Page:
Potential recipients for a donor lung are identified initially by ABO blood group compatibility. The size of the donor lungs is estimated using standard reference values derived from age, gender, race, and height.13 Potential recipient-donor matches should be within 15–20% of estimated lung volumes. Donor lungs that are larger, particularly in the setting of double-lung transplantation, may result in cardiac compression with chest closure. Small lungs can function in a larger recipient. Size mismatch is avoided because it disproportionately disadvantages smaller recipients.

We prefer to use organs from donors with a clear chest radiograph, minimal shunt as determined by arterial oxygen (PaO2  300 mm Hg), no recent aspiration, and no significant smoking history (<20 pack-years). A history of chest trauma or purulent sputum suggests the utility of bronchoscopy to evaluate the airways for blood or evidence of established infection. However, there is a growing movement nationally to extend the criteria for donor acceptability in part because of the dramatic shortage of usable donor lungs. This is a point of considerable academic debate, and the definition of suitable will be in flux for some time to come.

It is important to obtain microbiologic cultures of the donor airway to focus the early antibiotic therapy. Prolonged antibiotic use in the setting of aggressive immunosuppression can give rise to opportunistic infections in the early postoperative course.

Donor viral serology is also important for perioperative management. Most transplant programs exclude donors with positive hepatitis C serology because of the risk of hepatitis transmission. In contrast, many donors are cytomegalovirus (CMV)-positive. CMV causes a complex bidirectional interaction between the donor lung and recipient. CMV has been associated with acute viral pneumonitis as well as both acute and chronic rejection.14When both the donor and recipient are CMV-negative, survival is better than any other serologic combination.Finally, Epstein-Barr virus (EBV) serology is relevant to later recipient management. EBV-positive donor lungs in an EBV-negative recipient confer a greater risk for posttransplant lymphoproliferative disorders (PTLDs). Each center has a preferred approach to donor assessment. Special considerations apply to the living-related donor and/or heart-bilateral lung cadaver, and these are reviewed in Chapters 96 and 97, respectively.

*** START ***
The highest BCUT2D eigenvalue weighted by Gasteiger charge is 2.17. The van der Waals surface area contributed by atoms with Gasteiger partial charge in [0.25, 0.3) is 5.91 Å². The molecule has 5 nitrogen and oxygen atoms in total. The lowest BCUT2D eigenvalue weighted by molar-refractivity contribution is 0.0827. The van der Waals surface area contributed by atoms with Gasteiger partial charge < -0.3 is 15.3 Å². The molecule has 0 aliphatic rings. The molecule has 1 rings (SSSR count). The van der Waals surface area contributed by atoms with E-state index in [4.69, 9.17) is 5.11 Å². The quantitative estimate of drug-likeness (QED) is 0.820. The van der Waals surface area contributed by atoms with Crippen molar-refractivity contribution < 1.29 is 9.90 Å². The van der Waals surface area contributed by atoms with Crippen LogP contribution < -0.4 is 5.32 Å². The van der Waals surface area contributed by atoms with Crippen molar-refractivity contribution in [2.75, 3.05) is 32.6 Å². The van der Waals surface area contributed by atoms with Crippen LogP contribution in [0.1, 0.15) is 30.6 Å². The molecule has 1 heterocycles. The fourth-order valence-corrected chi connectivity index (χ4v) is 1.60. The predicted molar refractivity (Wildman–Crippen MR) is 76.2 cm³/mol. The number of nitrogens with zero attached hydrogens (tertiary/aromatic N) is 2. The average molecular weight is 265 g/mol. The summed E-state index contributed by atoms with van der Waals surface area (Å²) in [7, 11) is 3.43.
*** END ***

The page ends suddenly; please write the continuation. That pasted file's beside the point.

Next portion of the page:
At Brigham and Women's Hospital, we use a standard posterolateral thoracotomy incision placed in the fifth intercostal space for single-lung transplantation. Double or bilateral sequential lung transplants can be performed through a median sternotomy; however, we typically use a transverse thoracotomy. Double-lung transplants generally require cardiopulmonary bypass to ensure adequate exposure to the left hilum. Techniques for exposure (e.g., bilateral, anterolateral, and clamshell) and preoperative preparation are described in Chapters 95 and 96.

The most important technical aspect of the bronchial anastomosis is the resection of the ischemic portion of the main stem bronchus. The recipient bronchus is divided at the level of the mediastinal pleura, and the donor bronchus is transected no more than two cartilaginous rings proximal to the lobar carina. If the ischemic main stem bronchus is resected, the anastomosis should heal properly, regardless of whether a telescoping or end-to-end suture technique is used.